As she reached the top of the last hill of her five-mile run, Laura DeWald was hardly out of breath. Her second workout of the day was supposed to be easy.
DeWald, who lives in Arlington, is training for the first women's Olympic marathon next summer. But her concern now is today's Cherry Blossom 10-Mile, which begins at 8:30 a.m. and is expected to have 4,500 participants.
The men's race will feature two world-class distance runners and several top American runners. Four-time winner Bill Rodgers of Melrose, Mass. and Greg Meyer of Wellesley, Mass., the 15- and 20-kilometer American record holder, always provide a classic matchup.
Rodgers, who set the course record of 47:09 in 1980, was upset last year by Terry Baker of Hagerstown, Md. Baker will again run this year, along with Dan Gruber of Scott Valley, Calif., and Matt Wilson of Fairfax, who last year finished third and fourth, respectively.
DeWald, 25, will be challenged by defending champion Eleanor Simonsick of Baltimore, Anne Hird (formerly Anne Sullivan, who set the course record of 55:34 in 1980), 1980 Boston Marathon champion Jacqueline Gareau of Montreal, and Suzanne Girard and Pia Palladino of the Georgetown University track team.
Good competition is nothing new for DeWald; it comes with the reputation of being one of the nation's best. And although she has won throughout the country, she has yet to win a big race in this area.
Last fall, she made a serious commitment toward the 1984 Olympics. She quit her $22,000-a-year job as a civil engineer for Arlington County.
"Quitting my job was a tough decision," DeWald said. "I was sort of debating the move for at least a year, about the time when my running took off. My opportunities in running got better. I sat it out for a year to make sure it was a sure thing.
"But I'm glad I did it. I can see places I never would have been able to see if I hadn't quit my job. I like to travel. I miss the work, but I can always pick it up again. The financial part was not very important. I knew I'd get by without winning big races. I don't need the money because I'm living at home and Brooks (Racing Team) gives me certain benefits such as health care, equipment and living expenses."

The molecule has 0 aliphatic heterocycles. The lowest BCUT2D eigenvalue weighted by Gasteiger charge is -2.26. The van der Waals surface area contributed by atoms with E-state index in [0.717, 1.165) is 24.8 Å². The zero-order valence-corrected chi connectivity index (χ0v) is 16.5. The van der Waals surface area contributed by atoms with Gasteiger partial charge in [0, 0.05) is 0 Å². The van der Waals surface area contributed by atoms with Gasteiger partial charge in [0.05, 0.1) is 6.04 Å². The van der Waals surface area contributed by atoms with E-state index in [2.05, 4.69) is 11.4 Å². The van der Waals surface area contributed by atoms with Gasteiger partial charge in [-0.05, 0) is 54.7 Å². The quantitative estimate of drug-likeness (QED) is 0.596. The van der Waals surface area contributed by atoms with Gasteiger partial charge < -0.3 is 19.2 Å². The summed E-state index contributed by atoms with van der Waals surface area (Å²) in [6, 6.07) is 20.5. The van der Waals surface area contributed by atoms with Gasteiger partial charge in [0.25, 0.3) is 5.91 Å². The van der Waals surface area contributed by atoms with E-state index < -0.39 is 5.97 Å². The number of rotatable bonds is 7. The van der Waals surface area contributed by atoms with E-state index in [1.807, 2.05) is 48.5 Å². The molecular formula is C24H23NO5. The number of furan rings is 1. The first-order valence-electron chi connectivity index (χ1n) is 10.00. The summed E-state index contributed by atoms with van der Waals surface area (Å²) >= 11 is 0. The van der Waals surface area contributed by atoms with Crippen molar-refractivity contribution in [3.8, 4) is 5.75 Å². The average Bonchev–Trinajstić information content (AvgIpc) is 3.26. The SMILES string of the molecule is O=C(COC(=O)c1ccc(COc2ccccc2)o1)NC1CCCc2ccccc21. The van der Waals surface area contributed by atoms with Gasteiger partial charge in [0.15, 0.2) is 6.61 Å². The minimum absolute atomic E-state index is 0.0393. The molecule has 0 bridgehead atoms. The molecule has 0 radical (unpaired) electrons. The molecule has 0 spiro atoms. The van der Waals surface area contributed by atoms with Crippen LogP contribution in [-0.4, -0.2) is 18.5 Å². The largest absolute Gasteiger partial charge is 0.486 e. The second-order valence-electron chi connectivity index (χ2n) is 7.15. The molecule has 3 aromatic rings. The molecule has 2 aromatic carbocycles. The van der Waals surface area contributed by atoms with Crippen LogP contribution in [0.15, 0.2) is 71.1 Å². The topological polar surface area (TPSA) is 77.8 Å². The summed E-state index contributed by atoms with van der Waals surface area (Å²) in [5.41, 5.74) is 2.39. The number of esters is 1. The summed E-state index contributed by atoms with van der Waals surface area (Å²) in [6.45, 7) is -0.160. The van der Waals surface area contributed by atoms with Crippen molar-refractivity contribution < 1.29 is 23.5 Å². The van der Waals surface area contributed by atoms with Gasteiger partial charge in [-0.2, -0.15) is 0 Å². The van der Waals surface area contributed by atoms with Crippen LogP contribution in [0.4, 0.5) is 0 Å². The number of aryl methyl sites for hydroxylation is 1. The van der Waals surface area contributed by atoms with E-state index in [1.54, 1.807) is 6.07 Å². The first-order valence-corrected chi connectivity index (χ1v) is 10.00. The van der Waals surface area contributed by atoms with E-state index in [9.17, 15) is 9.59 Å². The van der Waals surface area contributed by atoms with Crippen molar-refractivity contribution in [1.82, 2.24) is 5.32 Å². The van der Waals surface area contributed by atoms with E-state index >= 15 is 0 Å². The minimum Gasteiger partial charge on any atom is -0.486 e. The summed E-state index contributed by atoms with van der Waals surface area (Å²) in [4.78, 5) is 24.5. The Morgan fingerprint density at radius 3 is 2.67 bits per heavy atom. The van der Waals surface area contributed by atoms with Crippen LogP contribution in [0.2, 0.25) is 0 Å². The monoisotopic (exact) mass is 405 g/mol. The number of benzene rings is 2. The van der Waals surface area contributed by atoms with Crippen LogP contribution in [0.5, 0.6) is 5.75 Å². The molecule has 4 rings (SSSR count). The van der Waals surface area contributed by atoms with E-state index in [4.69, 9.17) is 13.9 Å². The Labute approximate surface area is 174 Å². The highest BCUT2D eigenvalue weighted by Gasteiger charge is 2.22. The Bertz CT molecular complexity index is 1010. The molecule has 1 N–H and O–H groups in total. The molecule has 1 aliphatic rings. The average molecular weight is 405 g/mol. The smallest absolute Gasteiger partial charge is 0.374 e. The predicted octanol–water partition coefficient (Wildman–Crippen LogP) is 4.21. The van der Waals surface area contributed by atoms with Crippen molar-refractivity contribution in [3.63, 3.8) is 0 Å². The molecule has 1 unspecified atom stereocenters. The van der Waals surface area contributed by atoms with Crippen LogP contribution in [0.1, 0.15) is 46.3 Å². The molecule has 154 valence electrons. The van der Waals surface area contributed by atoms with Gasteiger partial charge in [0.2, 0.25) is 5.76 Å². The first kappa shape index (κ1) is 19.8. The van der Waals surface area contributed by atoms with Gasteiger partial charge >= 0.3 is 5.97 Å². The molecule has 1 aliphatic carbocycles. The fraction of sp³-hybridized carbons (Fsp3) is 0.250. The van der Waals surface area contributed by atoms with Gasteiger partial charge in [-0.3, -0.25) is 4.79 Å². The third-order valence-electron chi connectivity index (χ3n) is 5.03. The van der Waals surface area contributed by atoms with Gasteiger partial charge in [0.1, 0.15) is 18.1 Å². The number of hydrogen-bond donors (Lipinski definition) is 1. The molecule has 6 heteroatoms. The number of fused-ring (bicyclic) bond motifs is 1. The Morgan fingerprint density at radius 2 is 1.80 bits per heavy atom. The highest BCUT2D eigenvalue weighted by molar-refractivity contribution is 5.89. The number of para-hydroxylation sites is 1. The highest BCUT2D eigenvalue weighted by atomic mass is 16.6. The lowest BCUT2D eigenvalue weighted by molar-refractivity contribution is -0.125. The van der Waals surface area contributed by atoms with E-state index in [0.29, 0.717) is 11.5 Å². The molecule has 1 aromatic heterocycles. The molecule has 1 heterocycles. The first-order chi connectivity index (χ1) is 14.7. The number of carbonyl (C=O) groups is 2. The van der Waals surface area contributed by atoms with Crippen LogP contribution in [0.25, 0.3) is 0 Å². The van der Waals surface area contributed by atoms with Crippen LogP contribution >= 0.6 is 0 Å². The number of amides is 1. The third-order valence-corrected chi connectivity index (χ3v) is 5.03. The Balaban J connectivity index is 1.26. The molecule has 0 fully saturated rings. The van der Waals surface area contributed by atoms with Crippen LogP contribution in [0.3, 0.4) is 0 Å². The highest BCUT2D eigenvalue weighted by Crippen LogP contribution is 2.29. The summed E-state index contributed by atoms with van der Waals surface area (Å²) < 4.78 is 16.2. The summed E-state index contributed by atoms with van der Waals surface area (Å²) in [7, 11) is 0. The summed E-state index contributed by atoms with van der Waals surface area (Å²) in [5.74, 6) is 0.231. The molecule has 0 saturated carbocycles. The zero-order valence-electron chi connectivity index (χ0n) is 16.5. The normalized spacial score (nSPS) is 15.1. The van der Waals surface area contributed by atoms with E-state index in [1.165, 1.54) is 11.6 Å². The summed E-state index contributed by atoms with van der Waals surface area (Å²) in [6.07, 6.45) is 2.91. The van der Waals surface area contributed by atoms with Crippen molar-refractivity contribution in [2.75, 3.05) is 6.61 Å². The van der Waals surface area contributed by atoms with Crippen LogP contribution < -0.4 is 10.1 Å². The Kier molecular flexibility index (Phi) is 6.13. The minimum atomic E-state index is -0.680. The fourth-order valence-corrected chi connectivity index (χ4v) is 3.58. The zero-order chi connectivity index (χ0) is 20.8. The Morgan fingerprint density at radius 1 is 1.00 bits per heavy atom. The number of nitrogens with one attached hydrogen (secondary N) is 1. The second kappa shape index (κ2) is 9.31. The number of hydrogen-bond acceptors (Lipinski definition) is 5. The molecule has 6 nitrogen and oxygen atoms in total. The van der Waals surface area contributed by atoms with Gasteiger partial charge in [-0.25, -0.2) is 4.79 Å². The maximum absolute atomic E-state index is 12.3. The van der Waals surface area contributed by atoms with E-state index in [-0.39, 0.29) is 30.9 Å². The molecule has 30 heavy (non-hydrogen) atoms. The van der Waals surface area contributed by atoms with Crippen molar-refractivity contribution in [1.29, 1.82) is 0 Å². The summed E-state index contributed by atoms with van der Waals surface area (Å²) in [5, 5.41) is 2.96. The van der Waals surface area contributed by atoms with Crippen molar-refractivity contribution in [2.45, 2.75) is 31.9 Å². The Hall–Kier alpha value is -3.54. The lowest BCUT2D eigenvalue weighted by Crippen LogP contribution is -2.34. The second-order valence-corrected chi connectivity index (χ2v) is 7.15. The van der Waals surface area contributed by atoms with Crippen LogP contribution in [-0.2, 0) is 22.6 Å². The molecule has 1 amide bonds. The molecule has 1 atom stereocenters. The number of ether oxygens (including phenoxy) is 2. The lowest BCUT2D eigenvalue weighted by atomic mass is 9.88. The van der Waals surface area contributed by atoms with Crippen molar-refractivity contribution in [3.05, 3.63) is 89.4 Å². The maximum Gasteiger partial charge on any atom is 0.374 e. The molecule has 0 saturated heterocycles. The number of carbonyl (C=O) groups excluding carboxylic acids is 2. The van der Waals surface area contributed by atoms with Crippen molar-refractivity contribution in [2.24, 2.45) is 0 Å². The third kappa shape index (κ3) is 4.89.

DeWald began her running career in 1975 as a 2:29 half-miler at Washington-Lee High School. She started and captained the University of Virginia women's team. After being voted MVP in 1977 and placing eighth in the 1978 AIAW cross country championships, she sat out her senior year because of a conflict with the team's coach.
DeWald ran her first marathon in November 1979, leading the Marine Corps Marathon for 25 1/2 miles before fading to third place in 2:59:22.
A year later, DeWald ran second in the Marine Corps in 2:44.53. She began to receive national attention, but it wasn't until her 2:35.57 in the 1981 Boston Marathon that she was considered a serious contender.
In 1981 she ran the eighth-fastest marathon among American women, and was ranked 14th in the world (by Runner magazine) and 18th in the world (by Running Times) among women road racers.
DeWald began 1982 by breaking the national 20-mile record with a 2:02.01 in Greenbelt. She then had a taste of international competition in the Osaka Invitational Ladies Marathon in Japan. After leading for 22 miles, she dropped back and placed fourth in a personal-best 2:34.59, first among American women.
Said DeWald, "The race (Osaka) is put on in such a full scale. We had red-carpet treatment for a week. The people were so enthused. People would recognize me in the street and ask me for my autograph. They have a great attitude toward athletes. They treated us like celebrities."
When DeWald returned to the States, she was hampered by Achilles tendinitis, which caused her to drop out of the 1982 Marine Corps Marathon after leading for 19 miles. Two months later, she was back on track, breaking her own 20-mile national record. Her 2:00.39 still stands.
"I'm running 85-100 miles per week. I'm in a base period for the rest of the month, working toward the Avon (Invitational Women's) Marathon on June 5. Next month is hills and strength work. May will be speed work. Then I'll be ready.
"I'm hoping for a personal best in the Cherry Blossom. I ran a fast 10K (34:00 last January in the Orange Bowl 10K) without speed work. I want to beat the nationally ranked women coming in for the race."